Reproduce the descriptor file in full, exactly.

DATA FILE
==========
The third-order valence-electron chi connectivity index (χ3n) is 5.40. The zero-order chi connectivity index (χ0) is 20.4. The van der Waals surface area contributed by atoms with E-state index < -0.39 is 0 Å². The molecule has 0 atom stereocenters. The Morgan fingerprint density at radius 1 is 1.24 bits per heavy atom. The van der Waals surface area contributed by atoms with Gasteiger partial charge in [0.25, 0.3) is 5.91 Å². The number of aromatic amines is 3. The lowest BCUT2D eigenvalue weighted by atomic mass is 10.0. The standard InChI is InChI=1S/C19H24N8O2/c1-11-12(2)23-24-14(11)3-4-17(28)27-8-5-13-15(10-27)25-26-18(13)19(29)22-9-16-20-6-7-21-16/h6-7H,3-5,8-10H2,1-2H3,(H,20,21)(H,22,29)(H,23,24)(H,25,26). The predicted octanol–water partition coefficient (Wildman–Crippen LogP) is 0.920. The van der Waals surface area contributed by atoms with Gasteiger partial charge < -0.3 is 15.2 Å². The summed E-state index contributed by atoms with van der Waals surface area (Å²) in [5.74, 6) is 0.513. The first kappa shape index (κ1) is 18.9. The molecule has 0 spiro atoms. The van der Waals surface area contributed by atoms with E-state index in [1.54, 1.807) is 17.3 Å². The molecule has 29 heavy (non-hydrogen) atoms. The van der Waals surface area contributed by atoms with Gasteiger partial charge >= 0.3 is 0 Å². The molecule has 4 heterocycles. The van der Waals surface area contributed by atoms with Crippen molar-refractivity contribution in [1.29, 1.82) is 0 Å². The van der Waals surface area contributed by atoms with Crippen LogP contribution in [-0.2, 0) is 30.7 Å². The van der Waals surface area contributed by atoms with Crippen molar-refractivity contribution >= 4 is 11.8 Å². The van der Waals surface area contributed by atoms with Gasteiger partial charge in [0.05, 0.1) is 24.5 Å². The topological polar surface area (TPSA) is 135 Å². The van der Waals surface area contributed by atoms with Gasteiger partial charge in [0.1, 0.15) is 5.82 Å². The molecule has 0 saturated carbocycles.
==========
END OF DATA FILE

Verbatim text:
The third-order valence-electron chi connectivity index (χ3n) is 5.40. The zero-order chi connectivity index (χ0) is 20.4. The van der Waals surface area contributed by atoms with E-state index < -0.39 is 0 Å². The molecule has 0 atom stereocenters. The Morgan fingerprint density at radius 1 is 1.24 bits per heavy atom. The van der Waals surface area contributed by atoms with Gasteiger partial charge in [0.25, 0.3) is 5.91 Å². The number of aromatic amines is 3. The lowest BCUT2D eigenvalue weighted by atomic mass is 10.0. The standard InChI is InChI=1S/C19H24N8O2/c1-11-12(2)23-24-14(11)3-4-17(28)27-8-5-13-15(10-27)25-26-18(13)19(29)22-9-16-20-6-7-21-16/h6-7H,3-5,8-10H2,1-2H3,(H,20,21)(H,22,29)(H,23,24)(H,25,26). The predicted octanol–water partition coefficient (Wildman–Crippen LogP) is 0.920. The van der Waals surface area contributed by atoms with Gasteiger partial charge < -0.3 is 15.2 Å². The summed E-state index contributed by atoms with van der Waals surface area (Å²) in [5.74, 6) is 0.513. The first kappa shape index (κ1) is 18.9. The molecule has 0 spiro atoms. The van der Waals surface area contributed by atoms with E-state index in [1.54, 1.807) is 17.3 Å². The molecule has 29 heavy (non-hydrogen) atoms. The van der Waals surface area contributed by atoms with Gasteiger partial charge >= 0.3 is 0 Å². The molecule has 4 heterocycles. The van der Waals surface area contributed by atoms with Crippen molar-refractivity contribution in [1.29, 1.82) is 0 Å². The van der Waals surface area contributed by atoms with Crippen LogP contribution in [-0.2, 0) is 30.7 Å². The van der Waals surface area contributed by atoms with Crippen molar-refractivity contribution >= 4 is 11.8 Å². The van der Waals surface area contributed by atoms with Gasteiger partial charge in [0.05, 0.1) is 24.5 Å². The topological polar surface area (TPSA) is 135 Å². The van der Waals surface area contributed by atoms with Gasteiger partial charge in [0.1, 0.15) is 5.82 Å². The molecule has 0 saturated carbocycles.